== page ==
July 29th, 2013
Selections from Richard Lehman’s Literature Review: July 29th
CardioExchange is pleased to reprint selections from Dr. Richard Lehman’s weekly journal review blog at BMJ.com. Selected summaries are relevant to our audience, but we encourage members to engage with the entire blog.
NEJM 25 July 2013 Vol 369
Riociguat for the Treatment of Chronic Thromboembolic Pulmonary Hypertension and Pulmonary Arterial Hypertension (pages 319 and 330): There are still some life-shortening conditions where there are so few therapeutic options that everybody with them should be invited to take part in randomized trials of new interventions. One such is chronic thromboembolic pulmonary hypertension. Progression leads to reduced walking distance and ultimately to death, and is accompanied by an inexorable rise in B-type natriuretic peptide. So when a drug comes along that leads to an improvement in walking distance and a decrease in BNP over 16 weeks, it could mark a potential breakthrough, though we cannot be certain without longer trials. The drug is riociguat, a member of a new class of compounds, the soluble guanylate cyclase stimulators. The two trials reported here and here are very similar and encouraging. Yet the accompanying editorial contains a pretty explicit warning:
“Another caveat, which is not unique to PATENT-1 and CHEST-1, is the relationship to the sponsoring company. The study was supported by Bayer HealthCare, and although the manuscript was drafted by the first author, editorial assistance was provided by a company supported by the sponsor (Adelphi Communications). In addition, although the authors had access to the complete database, the statistician was employed by Bayer HealthCare. Riociguat is poised for examination by the Food and Drug Administration as a therapy for pulmonary hypertension and, if approved, has the potential to generate substantial revenue for the sponsor. In light of the financial stakes, both real and apparent investigator autonomy remain key to ensuring the delivery of new drugs for pulmonary hypertension for patients.” So where does the buck stop—with the NEJM which printed these studies, and will presumably get reprint income from Bayer, or with the FDA? Which impartial body is going to conduct the necessary replication studies and long-term mortality studies? Do we get to see the full data set?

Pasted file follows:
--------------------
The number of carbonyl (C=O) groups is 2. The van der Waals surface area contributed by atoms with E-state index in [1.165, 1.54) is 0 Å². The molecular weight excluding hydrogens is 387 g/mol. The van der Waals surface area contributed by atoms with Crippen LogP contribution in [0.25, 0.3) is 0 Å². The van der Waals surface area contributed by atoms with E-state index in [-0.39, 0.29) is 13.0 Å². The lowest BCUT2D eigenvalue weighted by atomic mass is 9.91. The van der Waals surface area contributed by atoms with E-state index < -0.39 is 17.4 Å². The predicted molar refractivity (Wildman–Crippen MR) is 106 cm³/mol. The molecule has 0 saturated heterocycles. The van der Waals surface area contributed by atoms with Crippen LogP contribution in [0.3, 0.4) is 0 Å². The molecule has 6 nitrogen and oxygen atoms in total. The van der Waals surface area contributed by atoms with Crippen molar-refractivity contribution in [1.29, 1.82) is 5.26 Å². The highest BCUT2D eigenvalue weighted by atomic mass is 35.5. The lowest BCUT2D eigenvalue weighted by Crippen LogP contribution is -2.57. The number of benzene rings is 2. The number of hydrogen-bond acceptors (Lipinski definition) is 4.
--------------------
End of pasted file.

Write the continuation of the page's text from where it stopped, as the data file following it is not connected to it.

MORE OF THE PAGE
Mechanisms of Hypoglycemia-Associated Autonomic Failure in Diabetes (pg. 362): This week’s NEJM review article is about hypoglycaemia—something that we all need to take more account of when piling on treatments for diabetes. This paper deals with the detail of autonomic regulation of hypoglycaemia awareness, and why awareness tends to diminish with each hypoglycaemic episode. The wider clinical relevance of hypoglycaemia is the subject of a brilliant article by Kasia Lipska and Victor Montori in this week’s JAMA Internal Medicine.
BMJ 27 July 2013 Vol 347
Renal Outcomes Associated with Invasive vs. Conservative Management of ACS: It’s the end of July and there is sleepiness in the air; even people who aren’t on holiday feel as if they should be; e-mails go unanswered, and jobs get postponed. Perhaps this accounts for the lack-lustre contents of the journals at this time of year too. A Canadian register was trawled for evidence that renal outcomes after acute coronary syndrome might be influenced by invasive versus conservative management: they found that early invasive management of acute coronary syndrome is associated with a small increase in risk of acute kidney injury, but not dialysis or long term progression to end stage renal disease.
JAMA Intern Med 22 July 2013 Vol 173
Association Between Hypoglycemia and Dementia in Older Adults with Diabetes Mellitus (pg. 1300): The more you look at what we are incentivized to do with elderly diabetic patients, the scarier it gets. Are we reducing beta-cell decline, or accelerating it? Are we reducing cardiovascular risk, or increasing it? When we tighten control, are we preventing cognitive decline or inducing it? For every treatment beyond metformin, we simply don’t know. But there is increasing evidence that by inducing hypoglycaemia, commonly with sulfonylurea drugs or insulin, we are in danger of damaging the elderly brain, and elderly people with dementia then become more prone to hypoglycaemia. It’s a bidirectional disaster area, as this study shows. In an elderly diabetic cohort followed for 12 years, “those who experienced a hypoglycaemic event had a 2-fold increased risk for developing dementia compared with those who did not have a hypoglycaemic event… Similarly, older adults with DM who developed dementia had a greater risk for having a subsequent hypoglycaemic event compared with participants who did not develop dementia.”
Statins and Musculoskeletal Conditions, Arthropathies, and Injuries (pg. 1318): Statins are great. And the initial randomized trials showed no increase in muscle aches in the treated group. Now that is really strange, because every GP has encountered many patients who are desperate to continue taking a statin but cannot because of muscle pains which recur whenever they do. Nor do we quite know the full range of muscle effects which statins can produce: this retrospective cohort study with propensity score matching concludes that “musculoskeletal conditions, arthropathies, injuries, and pain are more common among statin users than among similar nonusers.” But let’s not get carried away: the odds ratios in the study were pretty small (1.07-1.1).